Tonight marks the first night of the long 8 night/7 day journey that is Passover (or Pesach, if you want to be Jewish about it). The big question that’s on my mind is: will I survive another full week of eating Matzah in place of bread?
“This Matzah that we eat, what reason has it?” Also, how the hell do you actually spell Matzah? Well there seems to be no wrong way to spell it as I’ve seen it spelled “Matzah”, “Matza” and even “Matzo”. So what is Matzah and why do we eat it during Passover? Well before I can tell you, you must learn what Passover is.
Passover is the annual holiday where Jews celebrate the fact that Moses freed us from the Egyptians and walked through the desert for forty years to return us to the Holy Land (aka Israel). We “celebrate” by punishing ourselves. So what is Matzah and why are we forced to eat it?
Matzah is supposedly unleavened bread. It’s basically like a giant, bland, cardboard cracker and we eat it instead of the tasty leavened bread that we eat the other 51 weeks of the year. But why? Well, it’s to remind us that the Jews, when trying to escape Egypt, didn’t have time to wait for their bread to rise, so they were forced to eat unleavened bread for forty years. I guess I should be thankful I just have to eat unleavened bread for one week each year. I couldn’t take forty years of Matzah, it’s not very good.
So what else do we do on Passover? Well, we get together with our family members and have what is called a seder (pronounced say-der). Now my family used to have two seders every year, once on the first night and a second one on the second night. But that became too much for us, so we just have one every year instead.
During this seder we read aloud (each of us takes turns reading paragraphs) from what is called the haggadah (pronounced ha-ga-duh). Basically it recalls the story of Moses and how he freed the Jews (like the book form of the movie “The Ten Commandments” with Charlton Heston, but the book came first obviously). See, the problem with my family is that the second seder would be the same as the first, instead of reading the second half the haggadah, we would read the first half again. To this day I’ve never read the entire haggadah; once we get to supper time we just stop.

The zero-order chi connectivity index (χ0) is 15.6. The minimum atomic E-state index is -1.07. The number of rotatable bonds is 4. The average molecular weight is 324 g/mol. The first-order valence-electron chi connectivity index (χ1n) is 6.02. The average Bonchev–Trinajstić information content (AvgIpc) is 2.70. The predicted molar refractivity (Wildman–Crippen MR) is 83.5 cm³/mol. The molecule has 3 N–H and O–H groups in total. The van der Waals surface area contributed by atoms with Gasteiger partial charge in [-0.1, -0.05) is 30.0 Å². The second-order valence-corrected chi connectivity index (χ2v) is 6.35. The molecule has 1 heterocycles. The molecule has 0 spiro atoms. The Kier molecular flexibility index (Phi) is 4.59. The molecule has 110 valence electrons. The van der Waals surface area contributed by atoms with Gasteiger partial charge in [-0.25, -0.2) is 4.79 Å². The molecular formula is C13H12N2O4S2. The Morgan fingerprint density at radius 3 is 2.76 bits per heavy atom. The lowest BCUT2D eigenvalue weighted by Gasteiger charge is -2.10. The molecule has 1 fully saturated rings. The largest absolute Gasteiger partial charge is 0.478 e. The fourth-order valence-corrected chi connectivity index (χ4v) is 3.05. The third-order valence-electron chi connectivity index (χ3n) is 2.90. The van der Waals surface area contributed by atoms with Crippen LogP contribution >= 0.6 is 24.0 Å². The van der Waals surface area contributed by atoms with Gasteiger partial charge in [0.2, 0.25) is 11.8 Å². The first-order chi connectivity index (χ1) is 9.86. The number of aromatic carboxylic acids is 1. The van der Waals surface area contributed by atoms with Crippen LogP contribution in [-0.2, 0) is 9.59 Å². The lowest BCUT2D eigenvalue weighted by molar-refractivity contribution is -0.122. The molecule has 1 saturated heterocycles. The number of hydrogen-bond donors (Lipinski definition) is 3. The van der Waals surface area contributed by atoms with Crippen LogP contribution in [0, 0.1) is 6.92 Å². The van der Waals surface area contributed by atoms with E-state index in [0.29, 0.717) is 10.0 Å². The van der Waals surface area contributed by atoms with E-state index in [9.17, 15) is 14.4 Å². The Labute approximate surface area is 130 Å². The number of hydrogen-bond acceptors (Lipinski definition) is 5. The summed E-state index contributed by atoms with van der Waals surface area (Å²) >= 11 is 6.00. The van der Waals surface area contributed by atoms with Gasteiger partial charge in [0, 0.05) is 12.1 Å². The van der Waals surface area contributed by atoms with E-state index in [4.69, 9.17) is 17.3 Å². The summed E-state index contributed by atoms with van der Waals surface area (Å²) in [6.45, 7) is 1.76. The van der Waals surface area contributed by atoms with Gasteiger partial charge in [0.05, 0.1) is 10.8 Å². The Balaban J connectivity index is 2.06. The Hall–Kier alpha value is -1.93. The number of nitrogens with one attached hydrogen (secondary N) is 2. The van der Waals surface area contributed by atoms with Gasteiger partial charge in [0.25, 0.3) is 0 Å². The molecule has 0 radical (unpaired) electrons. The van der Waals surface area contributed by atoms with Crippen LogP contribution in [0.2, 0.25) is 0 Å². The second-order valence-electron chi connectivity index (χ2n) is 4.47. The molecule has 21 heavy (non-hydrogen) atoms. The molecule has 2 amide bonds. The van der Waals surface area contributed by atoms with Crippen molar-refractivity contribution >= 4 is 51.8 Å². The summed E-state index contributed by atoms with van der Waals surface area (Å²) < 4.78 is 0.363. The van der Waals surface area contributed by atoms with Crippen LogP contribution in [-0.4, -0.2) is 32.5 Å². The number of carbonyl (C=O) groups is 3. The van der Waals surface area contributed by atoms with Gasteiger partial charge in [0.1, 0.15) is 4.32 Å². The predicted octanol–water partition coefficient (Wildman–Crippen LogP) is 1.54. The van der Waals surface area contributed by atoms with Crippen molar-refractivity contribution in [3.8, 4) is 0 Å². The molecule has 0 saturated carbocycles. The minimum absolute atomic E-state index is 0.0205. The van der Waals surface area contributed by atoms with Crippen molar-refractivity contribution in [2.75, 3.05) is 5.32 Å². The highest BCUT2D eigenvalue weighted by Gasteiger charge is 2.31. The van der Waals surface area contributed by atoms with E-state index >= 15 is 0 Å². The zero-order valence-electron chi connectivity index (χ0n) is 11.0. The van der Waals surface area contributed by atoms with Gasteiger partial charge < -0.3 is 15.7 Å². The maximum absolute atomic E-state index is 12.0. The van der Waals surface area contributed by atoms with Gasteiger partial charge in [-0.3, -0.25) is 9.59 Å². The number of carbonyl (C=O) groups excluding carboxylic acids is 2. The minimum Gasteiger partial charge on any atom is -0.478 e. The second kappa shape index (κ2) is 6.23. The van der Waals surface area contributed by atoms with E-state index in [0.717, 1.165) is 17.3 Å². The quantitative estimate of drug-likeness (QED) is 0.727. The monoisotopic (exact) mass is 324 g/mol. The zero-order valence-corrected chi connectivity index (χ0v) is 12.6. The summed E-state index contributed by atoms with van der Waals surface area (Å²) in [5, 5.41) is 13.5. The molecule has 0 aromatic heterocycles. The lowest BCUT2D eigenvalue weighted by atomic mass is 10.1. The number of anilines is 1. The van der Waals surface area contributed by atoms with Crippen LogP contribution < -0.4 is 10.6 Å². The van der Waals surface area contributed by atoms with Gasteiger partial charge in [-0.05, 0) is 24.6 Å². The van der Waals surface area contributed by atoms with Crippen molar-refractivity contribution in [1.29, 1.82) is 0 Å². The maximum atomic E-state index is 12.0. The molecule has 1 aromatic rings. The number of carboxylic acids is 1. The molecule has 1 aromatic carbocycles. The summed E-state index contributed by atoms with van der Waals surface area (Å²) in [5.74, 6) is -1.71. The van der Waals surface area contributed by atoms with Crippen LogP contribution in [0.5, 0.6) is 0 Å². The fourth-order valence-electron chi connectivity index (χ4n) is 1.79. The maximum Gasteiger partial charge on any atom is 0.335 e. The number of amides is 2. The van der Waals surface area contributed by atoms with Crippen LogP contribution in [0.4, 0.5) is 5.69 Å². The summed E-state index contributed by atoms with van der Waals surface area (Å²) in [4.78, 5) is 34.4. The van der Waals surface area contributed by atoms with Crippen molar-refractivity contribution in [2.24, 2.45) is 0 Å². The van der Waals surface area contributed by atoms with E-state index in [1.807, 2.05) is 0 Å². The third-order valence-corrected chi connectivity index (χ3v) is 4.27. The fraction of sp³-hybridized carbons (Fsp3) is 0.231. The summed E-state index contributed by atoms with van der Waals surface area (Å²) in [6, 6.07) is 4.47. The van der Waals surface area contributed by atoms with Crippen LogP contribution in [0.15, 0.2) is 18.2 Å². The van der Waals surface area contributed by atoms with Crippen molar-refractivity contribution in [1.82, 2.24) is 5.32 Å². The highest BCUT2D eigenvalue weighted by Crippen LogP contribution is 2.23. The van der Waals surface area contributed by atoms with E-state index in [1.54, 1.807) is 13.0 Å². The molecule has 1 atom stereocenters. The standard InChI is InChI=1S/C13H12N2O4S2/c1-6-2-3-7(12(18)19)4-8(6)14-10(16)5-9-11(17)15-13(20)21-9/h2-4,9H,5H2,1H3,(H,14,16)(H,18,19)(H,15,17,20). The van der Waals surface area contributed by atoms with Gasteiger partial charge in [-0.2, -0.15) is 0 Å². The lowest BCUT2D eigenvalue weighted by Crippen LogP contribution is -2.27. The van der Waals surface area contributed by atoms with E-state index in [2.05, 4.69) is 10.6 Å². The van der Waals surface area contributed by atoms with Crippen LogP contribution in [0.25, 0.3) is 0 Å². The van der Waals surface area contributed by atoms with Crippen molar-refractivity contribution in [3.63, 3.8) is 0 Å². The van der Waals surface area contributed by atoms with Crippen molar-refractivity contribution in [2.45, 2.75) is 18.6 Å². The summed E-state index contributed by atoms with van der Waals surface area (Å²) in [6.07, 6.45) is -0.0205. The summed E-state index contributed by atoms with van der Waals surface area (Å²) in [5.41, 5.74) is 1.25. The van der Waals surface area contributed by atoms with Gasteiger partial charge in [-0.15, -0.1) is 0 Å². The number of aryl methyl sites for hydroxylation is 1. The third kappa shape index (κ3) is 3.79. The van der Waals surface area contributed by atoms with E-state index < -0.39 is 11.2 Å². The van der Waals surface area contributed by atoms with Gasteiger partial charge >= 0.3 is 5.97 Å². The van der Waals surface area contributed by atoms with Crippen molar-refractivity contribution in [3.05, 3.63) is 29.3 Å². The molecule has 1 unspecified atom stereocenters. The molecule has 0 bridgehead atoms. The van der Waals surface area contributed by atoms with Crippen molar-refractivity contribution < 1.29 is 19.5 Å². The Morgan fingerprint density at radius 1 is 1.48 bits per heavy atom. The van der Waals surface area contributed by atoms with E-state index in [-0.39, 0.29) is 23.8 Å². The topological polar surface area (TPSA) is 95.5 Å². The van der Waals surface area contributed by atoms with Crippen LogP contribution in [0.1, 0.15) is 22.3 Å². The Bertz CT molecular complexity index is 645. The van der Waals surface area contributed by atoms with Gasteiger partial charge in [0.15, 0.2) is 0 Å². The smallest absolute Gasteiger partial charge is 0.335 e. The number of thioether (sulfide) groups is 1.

Then there are some songs we sing. I’m not entirely sure why. I’ve never bothered to ask and they’re in Hebrew so I have no idea what any of the words I’m saying means. Because I’m a terrible Jew, in that I don’t really know much Hebrew.
In case you’re wondering I do get to wear a yarmulke (pronounced ya-ma-ka), or kippah (pronounced key-pah) or, as one my friends so eloquently put it, the “funny Jewish hat”.
I’m not really sure what else to say. I can’t wait for this week to be done, I’m not a fan of Passover (or any holiday that says I can’t eat stuff, such as Yom Kippur). But oh well, I’m sure I’ll survive and then I’ll celebrate surviving by eating a pizza. Happy Passover!
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